I grew up in Jacksonvile, Florida (Duval County). As a kid, I remember being taught a lot of things that didn’t make sense for why they were being taught and questionable accuracy. While some could be attributed to a Jacksonville pride on why JAX is special, for others, I don’t know and would have to invent and backfill a reason and rationale. In working with technology, it seems like technologists and users are taught a lot of weird things, just like me with my Jax childhood.
For technologies, we (both technologists and users) end up guessing why we have weird information, and it seems like we don’t always sufficiently question if the information is true or if we understand it, and we sometimes make-up reasons and rationale. I remember clearly being taught that the “St. John’s River in Jacksonville was one of only 2 in the world that flow north” which is both false and so commonly held in Jax that there’s an article by a retired professor in Jacksonville to debunk this, based on the professor hearing this falsity so often. While completely separate and different, I hear a lot of technical claims from users that feel the same as the claim of only two rivers running north in the world–they only make sense if I understand these statements through our odd collective technical history, a history which has been formed in part by not updating technologies for too long.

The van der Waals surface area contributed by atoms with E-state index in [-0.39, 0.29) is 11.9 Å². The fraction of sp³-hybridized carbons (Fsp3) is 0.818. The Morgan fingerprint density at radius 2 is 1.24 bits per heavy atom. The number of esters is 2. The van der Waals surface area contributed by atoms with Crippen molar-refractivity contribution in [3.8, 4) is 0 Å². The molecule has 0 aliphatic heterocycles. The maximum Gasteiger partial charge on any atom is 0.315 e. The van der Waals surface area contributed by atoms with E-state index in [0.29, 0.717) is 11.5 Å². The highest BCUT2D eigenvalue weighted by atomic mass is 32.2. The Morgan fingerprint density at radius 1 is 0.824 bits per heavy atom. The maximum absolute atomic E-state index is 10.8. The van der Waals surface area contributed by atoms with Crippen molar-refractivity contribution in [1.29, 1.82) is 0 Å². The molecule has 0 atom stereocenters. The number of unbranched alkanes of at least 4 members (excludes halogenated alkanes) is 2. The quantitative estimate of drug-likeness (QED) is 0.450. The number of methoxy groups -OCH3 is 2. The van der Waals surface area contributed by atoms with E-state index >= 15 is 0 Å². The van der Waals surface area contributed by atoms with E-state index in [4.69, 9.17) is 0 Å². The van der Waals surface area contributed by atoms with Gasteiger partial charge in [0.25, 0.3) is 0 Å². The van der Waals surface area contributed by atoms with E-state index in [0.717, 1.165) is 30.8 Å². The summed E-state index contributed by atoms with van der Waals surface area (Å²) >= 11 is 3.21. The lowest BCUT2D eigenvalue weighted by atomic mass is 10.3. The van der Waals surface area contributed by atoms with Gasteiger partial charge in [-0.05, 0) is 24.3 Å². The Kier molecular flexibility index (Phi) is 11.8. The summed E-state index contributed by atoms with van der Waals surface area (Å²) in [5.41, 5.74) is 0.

I’m thinking about this now because the Libraries at UF have undertaken a lot of complex technical projects. The projects were long delayed on updates, increasing their complexity and the complications for our collective understanding. For example, our website hasn’t updated in nearly a decade, and our current web migration to WordPress will be our first migration to complete, and will be the first time we’ll have a consistent website for the majority of our website. (Our web presence includes a lot more with finding aids, digital collections, guides in LibGuides, and other custom apps/things.) With no updates for so long, we haven’t had needed conversations nor built our collective understanding based on correct information. This means we have a lack of good information, and so then we also haven’t been able to do the critical work over time of accruing/refining information into understanding. Instead, we had old problems that don’t apply (e.g., everything on a page has to be above the fold because scrolling was less preferred by some groups in 2010), and we have ideas that came into being because of the void. We have strange statements and beliefs that only make sense when we consider the void from the lack of technical communication and updates over time. I see this already starting to correct thanks to new conversations and work, but a good bit remains and it is strange.
I’m not sure how long it will take to correct things born of the void, and I hope it’s pretty fast. For now, whenever I hear strange things from the void, I’ll think back to all of the strange things Jax taught me, including to not trust stories about other rivers from a place where we want our river to be exceptional.
Even though not born there, I am like many children of Jax, where all comments are always with respect: #DUUUVAL